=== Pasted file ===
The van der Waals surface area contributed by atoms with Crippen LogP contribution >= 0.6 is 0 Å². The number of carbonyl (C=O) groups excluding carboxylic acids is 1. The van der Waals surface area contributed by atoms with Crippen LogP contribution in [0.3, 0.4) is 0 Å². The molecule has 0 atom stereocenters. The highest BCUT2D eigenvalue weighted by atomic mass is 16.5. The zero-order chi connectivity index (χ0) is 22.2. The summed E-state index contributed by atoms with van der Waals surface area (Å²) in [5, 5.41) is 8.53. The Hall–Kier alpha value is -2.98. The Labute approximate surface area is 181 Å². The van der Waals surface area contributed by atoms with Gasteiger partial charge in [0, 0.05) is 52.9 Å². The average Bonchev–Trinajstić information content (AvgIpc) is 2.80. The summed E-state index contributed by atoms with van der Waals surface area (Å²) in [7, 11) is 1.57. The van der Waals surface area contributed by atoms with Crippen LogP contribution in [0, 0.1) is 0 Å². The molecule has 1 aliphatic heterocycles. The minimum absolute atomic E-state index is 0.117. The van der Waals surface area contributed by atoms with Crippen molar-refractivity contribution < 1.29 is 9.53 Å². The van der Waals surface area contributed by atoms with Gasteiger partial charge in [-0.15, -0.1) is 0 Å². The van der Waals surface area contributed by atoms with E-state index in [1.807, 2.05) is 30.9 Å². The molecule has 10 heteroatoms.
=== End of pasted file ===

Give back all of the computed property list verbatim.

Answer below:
The van der Waals surface area contributed by atoms with Crippen LogP contribution >= 0.6 is 0 Å². The number of carbonyl (C=O) groups excluding carboxylic acids is 1. The van der Waals surface area contributed by atoms with Crippen LogP contribution in [0.3, 0.4) is 0 Å². The molecule has 0 atom stereocenters. The highest BCUT2D eigenvalue weighted by atomic mass is 16.5. The zero-order chi connectivity index (χ0) is 22.2. The summed E-state index contributed by atoms with van der Waals surface area (Å²) in [5, 5.41) is 8.53. The Hall–Kier alpha value is -2.98. The Labute approximate surface area is 181 Å². The van der Waals surface area contributed by atoms with Gasteiger partial charge in [0, 0.05) is 52.9 Å². The average Bonchev–Trinajstić information content (AvgIpc) is 2.80. The summed E-state index contributed by atoms with van der Waals surface area (Å²) in [7, 11) is 1.57. The van der Waals surface area contributed by atoms with Crippen LogP contribution in [0, 0.1) is 0 Å². The molecule has 1 aliphatic heterocycles. The minimum absolute atomic E-state index is 0.117. The van der Waals surface area contributed by atoms with Crippen molar-refractivity contribution < 1.29 is 9.53 Å². The van der Waals surface area contributed by atoms with Gasteiger partial charge in [-0.15, -0.1) is 0 Å². The van der Waals surface area contributed by atoms with E-state index in [1.807, 2.05) is 30.9 Å². The molecule has 10 heteroatoms.